So What Exactly is Invisible Work?

Things like laundry, cooking, cleaning, picking up the kids, scheduling appointments, etc.— Invisible work is everything that keeps the home running smoothly. These tasks, although seemingly “easy,” have a lot of thought and preparation that goes into them. 

For example, let’s take cooking dinner for a family: this requires grocery shopping, which first means you need to have a good idea of what’s already in the fridge, what foods are about to expire, what you’re running low on and so on. There are so many steps that have to happen mentally before any food is cooked. This is called the mental load, and it can be heavy. 

According to a study from the National Library of Medicine, when your brain is full like this, it can lead to a rise in cortisol levels resulting in anxiety, depression, strained relationships, and even chronic illness. Oftentimes this kind of work falls to the women in the household, the mothers, wives and daughters. Some folks are fortunate enough to have hired outside help to lessen the load, but that doesn’t mean the load itself is any less heavy. 

A woman in a white top and jeans mops the floor of a living room. At the forefront is a family portrait of a man, woman, and child.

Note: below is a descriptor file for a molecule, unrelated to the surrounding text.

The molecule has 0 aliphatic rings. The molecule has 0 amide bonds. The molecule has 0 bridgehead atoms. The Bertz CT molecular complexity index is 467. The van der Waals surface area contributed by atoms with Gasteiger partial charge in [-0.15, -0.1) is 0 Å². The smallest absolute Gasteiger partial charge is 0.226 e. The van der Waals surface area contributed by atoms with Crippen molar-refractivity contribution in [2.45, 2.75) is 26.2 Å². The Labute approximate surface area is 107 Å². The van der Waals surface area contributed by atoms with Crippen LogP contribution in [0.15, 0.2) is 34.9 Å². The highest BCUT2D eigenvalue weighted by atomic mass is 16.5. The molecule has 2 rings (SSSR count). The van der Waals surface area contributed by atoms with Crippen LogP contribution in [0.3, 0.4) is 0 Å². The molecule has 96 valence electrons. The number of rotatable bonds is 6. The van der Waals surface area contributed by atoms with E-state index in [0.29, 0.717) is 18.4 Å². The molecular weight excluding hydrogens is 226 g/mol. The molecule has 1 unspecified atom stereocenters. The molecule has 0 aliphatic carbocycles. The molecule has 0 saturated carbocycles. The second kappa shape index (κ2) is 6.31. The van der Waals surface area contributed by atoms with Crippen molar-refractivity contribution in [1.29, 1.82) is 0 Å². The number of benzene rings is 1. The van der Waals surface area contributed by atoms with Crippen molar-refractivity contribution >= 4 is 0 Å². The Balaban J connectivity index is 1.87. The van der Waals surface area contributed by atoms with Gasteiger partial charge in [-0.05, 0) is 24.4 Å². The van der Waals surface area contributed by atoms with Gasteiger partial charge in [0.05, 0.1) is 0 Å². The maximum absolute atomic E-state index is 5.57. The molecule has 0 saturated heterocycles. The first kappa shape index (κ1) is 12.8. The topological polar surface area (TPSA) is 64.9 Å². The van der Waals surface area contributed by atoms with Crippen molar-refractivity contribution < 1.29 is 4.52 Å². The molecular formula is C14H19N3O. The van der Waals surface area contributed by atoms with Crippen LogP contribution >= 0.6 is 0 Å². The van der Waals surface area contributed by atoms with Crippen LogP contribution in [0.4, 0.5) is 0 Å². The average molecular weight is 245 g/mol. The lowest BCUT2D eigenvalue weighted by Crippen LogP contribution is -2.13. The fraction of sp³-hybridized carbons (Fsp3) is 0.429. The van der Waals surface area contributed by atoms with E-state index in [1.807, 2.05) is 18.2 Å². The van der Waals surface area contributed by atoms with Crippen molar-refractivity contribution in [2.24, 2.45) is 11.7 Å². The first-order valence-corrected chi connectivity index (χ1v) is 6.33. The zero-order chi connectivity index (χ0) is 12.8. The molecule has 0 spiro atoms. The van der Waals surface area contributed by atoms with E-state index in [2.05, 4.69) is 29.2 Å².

Illustration by Frida Retana.

The Reality of Domestic Workers

According to Zip Recruiter the average pay per hour for domestic labor is roughly $10.50 an hour. The MIT Livable wage calculator says that a living wage in Texas for an adult with no children is $20.92 an hour. The numbers speak for themselves here. Women are doing mentally, physically, and emotionally draining work for not enough pay. These women could be caring for their own families but instead are carrying the load for someone else. 


According to the Fuerza del Valle Workers’ Center, “The inequality of this growth and wealth is plain to see. Low-wage workers live in colonias that lack basic infrastructure while highly paid professionals live nearby in luxurious gated communities.” Additionally, organizers from Fuera del Valle stated that workers are vulnerable to potential exploitation from employers. 


Whether you’re getting paid (not enough) or not at all to do this kind of work, women overwhelmingly perform tasks like laundry, dishes, meal planning and prep. These thankless tasks are necessary to keep homes and families functioning properly.